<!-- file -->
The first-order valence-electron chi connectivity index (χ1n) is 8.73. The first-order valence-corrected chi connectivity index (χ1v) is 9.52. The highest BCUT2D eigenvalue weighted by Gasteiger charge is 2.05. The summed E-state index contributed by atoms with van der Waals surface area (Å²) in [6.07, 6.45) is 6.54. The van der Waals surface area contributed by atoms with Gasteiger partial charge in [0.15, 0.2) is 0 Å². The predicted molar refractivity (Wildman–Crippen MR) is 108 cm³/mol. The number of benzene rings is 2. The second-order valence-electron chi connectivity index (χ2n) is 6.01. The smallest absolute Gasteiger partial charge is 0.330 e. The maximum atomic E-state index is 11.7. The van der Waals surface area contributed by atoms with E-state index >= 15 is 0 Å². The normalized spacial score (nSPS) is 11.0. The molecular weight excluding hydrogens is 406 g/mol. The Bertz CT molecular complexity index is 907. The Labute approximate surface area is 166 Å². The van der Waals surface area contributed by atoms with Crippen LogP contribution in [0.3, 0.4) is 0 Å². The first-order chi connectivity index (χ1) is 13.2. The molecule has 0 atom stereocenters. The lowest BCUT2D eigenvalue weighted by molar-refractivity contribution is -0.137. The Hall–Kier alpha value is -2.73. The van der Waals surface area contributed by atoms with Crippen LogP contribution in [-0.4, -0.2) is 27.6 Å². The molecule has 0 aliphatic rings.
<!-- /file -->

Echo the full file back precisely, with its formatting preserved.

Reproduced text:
The first-order valence-electron chi connectivity index (χ1n) is 8.73. The first-order valence-corrected chi connectivity index (χ1v) is 9.52. The highest BCUT2D eigenvalue weighted by Gasteiger charge is 2.05. The summed E-state index contributed by atoms with van der Waals surface area (Å²) in [6.07, 6.45) is 6.54. The van der Waals surface area contributed by atoms with Gasteiger partial charge in [0.15, 0.2) is 0 Å². The predicted molar refractivity (Wildman–Crippen MR) is 108 cm³/mol. The number of benzene rings is 2. The second-order valence-electron chi connectivity index (χ2n) is 6.01. The smallest absolute Gasteiger partial charge is 0.330 e. The maximum atomic E-state index is 11.7. The van der Waals surface area contributed by atoms with E-state index >= 15 is 0 Å². The normalized spacial score (nSPS) is 11.0. The molecular weight excluding hydrogens is 406 g/mol. The Bertz CT molecular complexity index is 907. The Labute approximate surface area is 166 Å². The van der Waals surface area contributed by atoms with Crippen LogP contribution in [0.3, 0.4) is 0 Å². The first-order chi connectivity index (χ1) is 13.2. The molecule has 0 atom stereocenters. The lowest BCUT2D eigenvalue weighted by molar-refractivity contribution is -0.137. The Hall–Kier alpha value is -2.73. The van der Waals surface area contributed by atoms with Crippen LogP contribution in [-0.4, -0.2) is 27.6 Å². The molecule has 0 aliphatic rings.